There’s a kind of pleasant symeAs a last point here it doesn’t have to be called mapStateToProps and in fact doesn’t even need to be in this file. It is just a function, and could easily be imported from somewhere else.

Taking Action

Let’s move on to our actions. Our first one is a “thunk” — an action that returns a function instead of an action object.

Again, it’s just a function, so let’s start with making it a fat arrow.

Then we have a bit of cruft around our promise handling. It’s worth nothing that while an action can’t be an async function, the thunk inside it can be. This means we can use async/await and clean up this, destructuring it at the same time.

Our receiver of these comments is also just a function. We’ll start off with it converted to a fat arrow.

We’ve kind of created a problem for ourselves, because we actually need our comments called payload for our reducer. So we need to do this to be named like we have here. But we don’t really. We can just call it payload as we pass it in, and make the destructuring easier.

And again, a single line is fine.

Though this doesn’t fit well on a single line here it’s fine in any editor.

Mapping Dispatch

Finally, let’s take another look at the most complex bit of code here, mapping the actions and dispatching into our component props.

So the first step should be obvious. First of all, we can make it a fat arrow function, but additionally it doesn’t need the brackets on the dispatch functions.

It should also be obvious that we’re doing a lot of duplication here. There has to be a way to automate that. And there is. The function bindActionCreators literally does exactly this.

Much shorter. Normally I’d put it on one line but for the sake of this article broke it up. But wait. We’re not done.

In fact, not only is the above behaviour simpler, it’s actually built into connect if it’s passed an object of action creators. This is an important bit of info that isn’t obvious on first learning Redux.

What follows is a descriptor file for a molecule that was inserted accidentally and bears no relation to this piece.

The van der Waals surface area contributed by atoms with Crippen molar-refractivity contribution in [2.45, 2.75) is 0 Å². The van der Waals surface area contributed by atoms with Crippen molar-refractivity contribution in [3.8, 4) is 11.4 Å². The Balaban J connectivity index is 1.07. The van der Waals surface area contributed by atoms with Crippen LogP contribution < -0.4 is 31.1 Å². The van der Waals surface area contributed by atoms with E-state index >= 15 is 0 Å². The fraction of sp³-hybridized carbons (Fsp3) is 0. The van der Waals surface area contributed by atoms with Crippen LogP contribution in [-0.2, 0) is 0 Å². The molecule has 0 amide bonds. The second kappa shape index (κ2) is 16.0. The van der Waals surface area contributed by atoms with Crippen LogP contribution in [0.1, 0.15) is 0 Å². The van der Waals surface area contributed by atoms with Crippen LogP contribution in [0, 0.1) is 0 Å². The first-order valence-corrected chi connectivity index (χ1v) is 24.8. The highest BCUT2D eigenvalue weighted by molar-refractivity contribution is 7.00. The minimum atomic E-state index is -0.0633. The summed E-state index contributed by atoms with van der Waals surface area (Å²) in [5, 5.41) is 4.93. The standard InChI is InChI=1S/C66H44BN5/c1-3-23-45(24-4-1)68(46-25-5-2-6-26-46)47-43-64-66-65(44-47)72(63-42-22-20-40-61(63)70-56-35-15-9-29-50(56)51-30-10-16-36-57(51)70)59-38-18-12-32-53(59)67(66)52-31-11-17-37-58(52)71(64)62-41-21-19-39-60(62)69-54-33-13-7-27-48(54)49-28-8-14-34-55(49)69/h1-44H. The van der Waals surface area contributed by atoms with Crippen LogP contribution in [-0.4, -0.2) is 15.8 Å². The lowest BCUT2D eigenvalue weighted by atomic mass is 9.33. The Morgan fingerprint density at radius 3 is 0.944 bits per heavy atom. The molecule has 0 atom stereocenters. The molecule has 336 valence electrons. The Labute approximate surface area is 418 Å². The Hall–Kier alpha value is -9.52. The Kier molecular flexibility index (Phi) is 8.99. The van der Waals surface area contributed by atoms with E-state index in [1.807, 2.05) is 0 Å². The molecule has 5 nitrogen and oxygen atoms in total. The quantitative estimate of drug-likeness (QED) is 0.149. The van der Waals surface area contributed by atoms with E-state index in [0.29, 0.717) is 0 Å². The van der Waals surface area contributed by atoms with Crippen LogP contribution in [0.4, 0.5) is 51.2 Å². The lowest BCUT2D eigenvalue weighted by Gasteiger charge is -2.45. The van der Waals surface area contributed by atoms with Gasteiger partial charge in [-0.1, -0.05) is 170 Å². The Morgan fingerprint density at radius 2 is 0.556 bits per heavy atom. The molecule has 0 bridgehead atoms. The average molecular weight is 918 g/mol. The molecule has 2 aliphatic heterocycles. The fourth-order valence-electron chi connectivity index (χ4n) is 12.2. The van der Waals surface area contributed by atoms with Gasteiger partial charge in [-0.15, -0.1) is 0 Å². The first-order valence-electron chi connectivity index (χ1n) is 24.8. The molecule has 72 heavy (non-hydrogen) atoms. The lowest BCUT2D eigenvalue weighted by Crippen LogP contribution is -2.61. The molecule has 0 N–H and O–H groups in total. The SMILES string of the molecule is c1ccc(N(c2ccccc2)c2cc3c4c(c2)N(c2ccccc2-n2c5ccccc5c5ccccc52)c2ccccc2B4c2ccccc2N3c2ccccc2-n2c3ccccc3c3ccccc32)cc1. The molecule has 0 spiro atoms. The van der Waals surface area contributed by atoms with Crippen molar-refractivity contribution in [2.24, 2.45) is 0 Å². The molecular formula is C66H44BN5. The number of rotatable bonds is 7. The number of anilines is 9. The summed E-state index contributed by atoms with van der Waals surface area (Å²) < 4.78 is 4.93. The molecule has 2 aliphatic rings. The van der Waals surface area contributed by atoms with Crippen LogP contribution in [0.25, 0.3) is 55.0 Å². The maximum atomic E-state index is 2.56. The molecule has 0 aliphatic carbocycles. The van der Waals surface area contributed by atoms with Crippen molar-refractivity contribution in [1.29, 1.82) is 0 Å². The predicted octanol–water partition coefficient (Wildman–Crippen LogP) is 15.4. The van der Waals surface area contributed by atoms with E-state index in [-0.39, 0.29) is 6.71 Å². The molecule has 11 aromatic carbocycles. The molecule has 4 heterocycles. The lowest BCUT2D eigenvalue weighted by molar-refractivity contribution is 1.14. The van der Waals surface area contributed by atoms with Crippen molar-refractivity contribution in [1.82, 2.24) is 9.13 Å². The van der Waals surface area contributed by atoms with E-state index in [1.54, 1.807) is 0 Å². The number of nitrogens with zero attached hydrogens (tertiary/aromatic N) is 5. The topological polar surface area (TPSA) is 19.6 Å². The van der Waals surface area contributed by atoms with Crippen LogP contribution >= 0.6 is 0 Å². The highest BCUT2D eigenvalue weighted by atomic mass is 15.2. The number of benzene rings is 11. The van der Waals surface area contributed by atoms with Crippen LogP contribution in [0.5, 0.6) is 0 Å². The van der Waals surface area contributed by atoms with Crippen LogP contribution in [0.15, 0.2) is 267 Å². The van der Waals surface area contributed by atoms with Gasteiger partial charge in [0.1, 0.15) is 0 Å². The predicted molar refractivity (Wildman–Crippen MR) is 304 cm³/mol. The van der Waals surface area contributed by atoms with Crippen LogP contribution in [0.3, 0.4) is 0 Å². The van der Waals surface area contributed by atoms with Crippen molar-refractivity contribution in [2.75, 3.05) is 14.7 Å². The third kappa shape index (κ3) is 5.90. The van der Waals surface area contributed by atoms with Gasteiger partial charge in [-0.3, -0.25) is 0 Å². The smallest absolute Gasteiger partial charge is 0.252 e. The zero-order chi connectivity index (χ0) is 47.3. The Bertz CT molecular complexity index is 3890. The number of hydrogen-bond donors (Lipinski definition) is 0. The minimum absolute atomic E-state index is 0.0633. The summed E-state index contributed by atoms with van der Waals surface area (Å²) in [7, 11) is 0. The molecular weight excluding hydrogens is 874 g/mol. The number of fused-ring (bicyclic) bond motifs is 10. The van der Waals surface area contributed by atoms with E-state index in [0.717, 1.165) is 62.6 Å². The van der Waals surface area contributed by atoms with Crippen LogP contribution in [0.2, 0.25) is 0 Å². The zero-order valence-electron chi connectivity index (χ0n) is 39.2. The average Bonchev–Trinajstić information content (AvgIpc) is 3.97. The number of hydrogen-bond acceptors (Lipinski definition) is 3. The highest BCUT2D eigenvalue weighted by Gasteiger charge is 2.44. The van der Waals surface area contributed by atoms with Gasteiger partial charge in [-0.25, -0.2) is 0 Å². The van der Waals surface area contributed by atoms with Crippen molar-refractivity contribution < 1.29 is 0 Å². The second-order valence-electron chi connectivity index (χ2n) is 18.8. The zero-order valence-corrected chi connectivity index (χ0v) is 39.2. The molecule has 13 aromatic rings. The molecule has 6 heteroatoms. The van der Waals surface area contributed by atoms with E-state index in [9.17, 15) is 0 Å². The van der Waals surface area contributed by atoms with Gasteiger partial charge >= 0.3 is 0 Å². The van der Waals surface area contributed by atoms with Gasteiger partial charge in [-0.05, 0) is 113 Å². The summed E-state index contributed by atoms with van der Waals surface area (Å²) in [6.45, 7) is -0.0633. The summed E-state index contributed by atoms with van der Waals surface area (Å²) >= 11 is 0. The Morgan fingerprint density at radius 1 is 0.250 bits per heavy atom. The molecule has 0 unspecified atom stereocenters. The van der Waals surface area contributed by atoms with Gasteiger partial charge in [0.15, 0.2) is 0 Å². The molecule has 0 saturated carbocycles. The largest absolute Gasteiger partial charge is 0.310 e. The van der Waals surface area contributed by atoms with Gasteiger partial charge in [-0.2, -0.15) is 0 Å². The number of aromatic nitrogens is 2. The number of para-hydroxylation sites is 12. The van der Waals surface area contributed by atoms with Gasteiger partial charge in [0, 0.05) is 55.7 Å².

So we can just as easily do this.

You don’t even need to make the myActions const, you could just put it straight into the connect argument, but I needed the space.

There’s one last improvement that we can make, though. Our actions are imported above, then split out, and then put back into an object. Couldn’t we just… not?

There may be reasons you can’t do this. Maybe you don’t want all the actions in the actions module, but maybe you can deal with a few unused props for the vastly simpler code. Additionally, maybe you need some other random action from elsewhere. We can deal with that pretty easily.

The End Result

In the end we get some significant code improvements. We start with a fairly long block of container code.

And it can now be written as this.

And our actions go from this

to this

The actions only go from 14 lines to 8, which is significant but not enormous. Where it does make a difference is when there are a number of them, and the tiny receivers action creators can stack together nicely.

But our modifications to the container code take Redux’s boilerplate from 31 lines to only 9, including spaces. In a real-world scenario it’s reasonable to assume that the addition of Redux boilerplate to an existing component could add as little as five or six lines of code. (The discrepancy is in the fact that we wouldn’t need to add a line to import React, import or export the component, etc.)

This is a significant improvement over the reams of code I often see polluting React containers. Shorter code blocks are easier to understand, faster to read, and easier to spot errors in. It also becomes easier to see repeating code patterns that could be refactored out.

In my opinion the Redux pattern is inherently and irreducably complex, which can make it somewhat challenging. By that I mean failing any part of it will leave you with nothing at all. What it doesn’t have to be in addition is verbose. That’s something that we can improve.

Senior Web Developer based in Bangkok, Thailand. Javascript, Web and Blockchain Developer.